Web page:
We don't know enough to make grand pronouncements about specific aspects of Cahokian society — after all, it's totally possible that new evidence is still out there and will challenge all our assumptions yet again — but it's cool seeing how this new evidence hints that we shouldn't think that everything has to be a "monument to male power."

After all, both science and progress thrive when we challenge assumptions.

Lainey and baby goat Annie. Photo courtesy of Lainey Morse
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Oftentimes, the journey to our true calling is winding and unexpected. Take Lainey Morse, who went from office manager to creator of the viral trend, Goat Yoga, thanks to her natural affinity for goats and throwing parties.

Back in 2015, Lainey bought a farm in Oregon and got her first goats who she named Ansel and Adams. "Once I got them, I was obsessed," says Lainey. "It was hard to get me off the farm to go do anything else."

Right away, she noticed what a calming presence they had. "Even the way they chew their cud is relaxing to be around because it's very methodical," she says. Lainey was going through a divorce and dealing with a rheumatoid arthritis diagnosis at the time, but even when things got particularly hard, the goats provided relief.

"I found it impossible to be stressed or depressed when I was with them."

She started inviting friends up to the farm for what she called "Goat Happy Hour." Soon, the word spread about Lainey's delightful, stress-relieving furry friends. At one point, she auctioned off a child's birthday party at her farm, and the mom asked if they could do yoga with the goats. And lo, the idea for goat yoga was born.

A baby goat on a yoga student. Photo courtesy of Lainey Morse

Goat yoga went viral so much so that by fall of 2016, Lainey was able to quit her office manager job at a remodeling company to manage her burgeoning goat yoga business full-time. Now she has 10 locations nationwide.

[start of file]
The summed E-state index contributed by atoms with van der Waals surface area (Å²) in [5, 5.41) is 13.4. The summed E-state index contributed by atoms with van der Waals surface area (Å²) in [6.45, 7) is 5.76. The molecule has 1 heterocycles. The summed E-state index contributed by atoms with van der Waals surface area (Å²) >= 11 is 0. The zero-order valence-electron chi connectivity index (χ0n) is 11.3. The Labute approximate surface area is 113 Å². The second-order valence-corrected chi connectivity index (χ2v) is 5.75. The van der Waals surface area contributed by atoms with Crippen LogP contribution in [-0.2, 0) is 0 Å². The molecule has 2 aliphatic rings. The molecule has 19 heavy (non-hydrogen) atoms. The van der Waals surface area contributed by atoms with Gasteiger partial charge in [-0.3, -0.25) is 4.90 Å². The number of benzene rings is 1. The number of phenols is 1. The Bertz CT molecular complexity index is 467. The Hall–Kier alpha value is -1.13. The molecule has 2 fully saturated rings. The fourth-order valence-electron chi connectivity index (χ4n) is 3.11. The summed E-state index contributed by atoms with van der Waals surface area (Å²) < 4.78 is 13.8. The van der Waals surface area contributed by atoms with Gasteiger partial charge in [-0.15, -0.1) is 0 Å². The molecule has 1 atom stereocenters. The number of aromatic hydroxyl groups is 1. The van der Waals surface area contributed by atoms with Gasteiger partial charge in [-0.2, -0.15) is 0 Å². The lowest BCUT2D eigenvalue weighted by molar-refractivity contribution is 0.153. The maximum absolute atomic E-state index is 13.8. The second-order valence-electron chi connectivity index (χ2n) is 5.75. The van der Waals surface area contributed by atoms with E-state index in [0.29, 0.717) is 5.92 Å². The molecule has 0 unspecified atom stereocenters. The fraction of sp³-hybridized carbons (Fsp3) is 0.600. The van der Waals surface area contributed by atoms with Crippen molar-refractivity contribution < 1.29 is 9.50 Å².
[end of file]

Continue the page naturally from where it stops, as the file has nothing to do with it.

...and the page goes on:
Lainey handles the backend management for all of her locations, and loves that side of the business too, even though it's less goat-related. "I still have my own personal Goat Happy Hour every single day so I still get to spend a lot of time with my goats," says Lainey. "I get the best of both worlds."

Lainey with her goat Fabio. Photo courtesy of Lainey Morse

Since COVID-19 hit, her locations have had to close temporarily. She hopes her yoga locations will be able to resume classes in the spring when the vaccine is more widely available. "I think people will need goat yoga more than ever before, because everyone has been through so much stress in 2020," says Lainey.

Major life changes like Lainey's can come around for any number of reasons. Even if they seem out of left field to some, it doesn't mean they're not the right moves for you. The new FOX series "Call Me Kat", which premieres Sunday, January 3rd after NFL and will continue on Thursday nights beginning January 7th, exemplifies that. The show is centered around Kat, a 39-year old single woman played by Mayim Bialik, who quit her math professor job and spent her life's savings to pursue her dreams to open a Cat Café in Louisville, Kentucky.

Jeff Harry started making similar moves when he was just 10-years-old, and kept making them throughout his life. After seeing the movie "Big,"Jeff knew he wanted to play with toys for a living, so he started writing toy companies asking for next steps. He finally got a response when he was a sophomore in high school — the company told him he needed to become a mechanical engineer first.